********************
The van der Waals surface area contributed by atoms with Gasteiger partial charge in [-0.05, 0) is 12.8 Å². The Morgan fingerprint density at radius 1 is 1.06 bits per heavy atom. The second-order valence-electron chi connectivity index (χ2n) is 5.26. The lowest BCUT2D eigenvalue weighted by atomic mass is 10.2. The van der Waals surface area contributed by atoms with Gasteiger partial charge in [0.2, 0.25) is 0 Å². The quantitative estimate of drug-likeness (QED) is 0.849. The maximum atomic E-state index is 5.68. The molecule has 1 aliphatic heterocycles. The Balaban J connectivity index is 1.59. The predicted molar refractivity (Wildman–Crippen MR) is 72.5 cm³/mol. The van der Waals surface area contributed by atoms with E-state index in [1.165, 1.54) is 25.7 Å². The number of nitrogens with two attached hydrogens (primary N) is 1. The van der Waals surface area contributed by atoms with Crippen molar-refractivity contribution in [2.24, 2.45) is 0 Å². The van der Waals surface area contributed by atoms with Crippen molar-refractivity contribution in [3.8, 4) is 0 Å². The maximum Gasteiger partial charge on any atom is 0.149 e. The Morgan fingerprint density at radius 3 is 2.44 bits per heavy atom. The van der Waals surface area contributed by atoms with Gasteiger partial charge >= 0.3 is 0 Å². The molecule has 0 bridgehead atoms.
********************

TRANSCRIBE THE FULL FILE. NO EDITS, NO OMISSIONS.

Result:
The van der Waals surface area contributed by atoms with Gasteiger partial charge in [-0.05, 0) is 12.8 Å². The Morgan fingerprint density at radius 1 is 1.06 bits per heavy atom. The second-order valence-electron chi connectivity index (χ2n) is 5.26. The lowest BCUT2D eigenvalue weighted by atomic mass is 10.2. The van der Waals surface area contributed by atoms with Gasteiger partial charge in [0.2, 0.25) is 0 Å². The quantitative estimate of drug-likeness (QED) is 0.849. The maximum atomic E-state index is 5.68. The molecule has 1 aliphatic heterocycles. The Balaban J connectivity index is 1.59. The predicted molar refractivity (Wildman–Crippen MR) is 72.5 cm³/mol. The van der Waals surface area contributed by atoms with E-state index in [1.165, 1.54) is 25.7 Å². The number of nitrogens with two attached hydrogens (primary N) is 1. The van der Waals surface area contributed by atoms with Crippen molar-refractivity contribution in [2.24, 2.45) is 0 Å². The van der Waals surface area contributed by atoms with Crippen molar-refractivity contribution in [3.8, 4) is 0 Å². The maximum Gasteiger partial charge on any atom is 0.149 e. The Morgan fingerprint density at radius 3 is 2.44 bits per heavy atom. The van der Waals surface area contributed by atoms with Gasteiger partial charge >= 0.3 is 0 Å². The molecule has 0 bridgehead atoms.